One observation I make immediately is that this is a very full undergraduate degree. I started off with IU’s B. Mus. in Vocal Performance as a basis, while also consulting their Early Music Vocal Performance B. Mus., and then worked from there to focus it specifically on the requirements of Byzantine chant. As with IU’s Vocal Performance B. Mus., the general education requirements are quite minimal, but it’s still jam-packed. I think the keyboard skills part could perhaps be taken out/made an elective, maybe a case is made for 2 languages rather than three, and maybe you either don’t do credits for Chapel Choir or tweak the number of credits for voice lessons. But, all that said, the B. Mus. at IU is a very full degree, and that’s just how it is.

It seems that a couple of other useful curricula to come up with would be a B. A. degree, and perhaps a more general “Orthodox Liturgical Music” degree. It’d be nice to also include a course or two on Mediterranean folk music to be able to show the relationship between liturgical and vernacular musics (hinted at in the bit about “Mediterranean instruments”, which also assumes that such instruction would be available), but maybe that would have to be kept for the Masters degree.

Anyway, here’s the draft. I’m curious to hear thoughts.

Bachelor of Music in Performance, Byzantine Chant

Major Ensemble

Chapel Choir (1 cr.) required every semester of enrollment.

Performance Study

Voice. 3 credit hours each semester until senior exam is passed, at which point they may be reduced to 2. Required: entrance audition, freshman jury, upper-division examination, junior exam, senior exam.

Secondary Piano and Keyboard Proficiency

All students must pass a keyboard proficiency examination. Voice majors must take an examination for placement in a 3-semester class piano sequence (2 credits per semester) or take elective individual lessons (1-2 credits per semester) and continue study each semester until the keyboard proficiency examination is passed.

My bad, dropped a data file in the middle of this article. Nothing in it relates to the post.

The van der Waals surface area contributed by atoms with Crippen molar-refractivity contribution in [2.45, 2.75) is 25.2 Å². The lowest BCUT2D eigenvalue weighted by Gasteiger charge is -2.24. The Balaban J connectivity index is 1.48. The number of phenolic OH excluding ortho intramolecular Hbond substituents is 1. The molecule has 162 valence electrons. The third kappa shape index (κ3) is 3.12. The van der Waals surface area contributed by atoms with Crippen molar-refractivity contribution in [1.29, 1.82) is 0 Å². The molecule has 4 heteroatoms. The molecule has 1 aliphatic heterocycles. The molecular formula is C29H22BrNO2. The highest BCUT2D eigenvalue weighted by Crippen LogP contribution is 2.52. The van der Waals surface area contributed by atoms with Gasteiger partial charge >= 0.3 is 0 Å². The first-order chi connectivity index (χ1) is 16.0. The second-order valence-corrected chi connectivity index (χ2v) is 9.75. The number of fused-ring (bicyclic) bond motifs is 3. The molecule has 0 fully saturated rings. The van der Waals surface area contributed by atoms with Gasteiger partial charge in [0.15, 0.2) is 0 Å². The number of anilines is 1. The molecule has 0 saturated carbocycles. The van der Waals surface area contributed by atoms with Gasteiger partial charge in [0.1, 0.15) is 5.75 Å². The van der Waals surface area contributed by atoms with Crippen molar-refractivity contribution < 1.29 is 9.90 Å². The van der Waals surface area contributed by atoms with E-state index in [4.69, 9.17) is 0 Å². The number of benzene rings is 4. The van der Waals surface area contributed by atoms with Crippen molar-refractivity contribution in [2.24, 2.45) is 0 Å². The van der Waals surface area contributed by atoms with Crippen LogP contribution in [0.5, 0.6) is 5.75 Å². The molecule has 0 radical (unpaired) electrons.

Core Music Courses

26 credit hours

  • Placement examination or Introduction to Musical Concepts (1 cr.)
  • Core Musical Skills I (1 cr.), Western Music Theory and Literature I (3 cr.)
  • Western Music Theory and Literature II (3 cr.)
  • Western Musical Skills II (1 cr.)
  • Byzantine Musical Skills I (1 cr.)
  • Byzantine Musical Skills II (1 cr.)
  • Byzantine Music Theory and Literature I (3 cr.)
  • Byzantine Music Theory and Literature II (3 cr.)
  • Byzantine Music Theory and Literature III (3 cr.)
  • History and Literature of Western Music (3 cr.)
  • History and Literature of Byzantine Music I (2 cr.)
  • History and Literature of Byzantine Music II (2 cr.)

The above must be passed with a C or better.

Advanced Music Literature and Music Theory

3 credit hours selected from:

  • Composer or Genre (3 cr.)
  • Topics in Byzantine Music Theory (3 cr.)
  • Pre-Reform Notation (3 cr.)
  • Analysis of Modal Music (3 cr.)
Other Music Courses

25 credit hours

Required:

  • Liturgics & Chant Literature: Services and Service Structure I (3 cr.)
  • Liturgics & Chant Literature: Services and Service Structure II (3 cr.)
  • Liturgics & Chant Literature: Idiomela I (3 cr.)
  • Liturgics & Chant Literature: Idiomela II (3 cr.)
  • Liturgics & Chant Literature: Anastasimatarion and Irmologion (3 cr.)
  • Applied Greek Diction for Singers (1 cr.)
  • Applied Arabic Diction for Singers (1 cr.)
  • Applied Romanian Diction for Singers (1 cr.) OR Applied Slavonic Diction for Singers (1 cr.)
  • English Diction for Singers (1 cr.).
  • Electives: 6 credit hours, including a minimum of 2 credit hours in pedagogy courses such as Introduction to Music Learning (2 cr.) or Vocal Pedagogy (3 cr.).

Electives may also include courses for music majors in sacred music, music education, techniques, conducting, composition, music history, music theory, opera, and unclassified courses. A maximum of 4 credit hours in early or Mediterranean instruments may be counted in this area.

General Education

23-35 credit hours

  • Written and Oral Expression English composition, 2 credit hours or competency.
  • Foreign Language 12-24 credit hours or proficiency, equivalent to two semesters of first-year language study.
    • Greek: Elementary Ecclesiastical Greek I (4 cr.) and Elementary Ecclesiastical Greek II (4 cr.); or Accelerated Ecclesiastical Greek (4 cr.).
    • Arabic: Elementary Arabic I (4 cr.) and Elementary Arabic II; or Accelerated Elementary Arabic (4 cr.).
    • Choice of:
      • Romanian: Elementary Romanian I (4 cr.) and Elementary Romanian II (4 cr.); or Accelerated Elementary Romanian (4 cr.). OR
      • Slavonic: Elementary Church Slavonic I (4 cr.) and Elementary Church Slavonic II (4 cr.); or Accelerated Church Slavonic (4 cr.)
  • Humanities 3 credit hours.
  • Life and Physical Sciences and Mathematics 3 credit hours.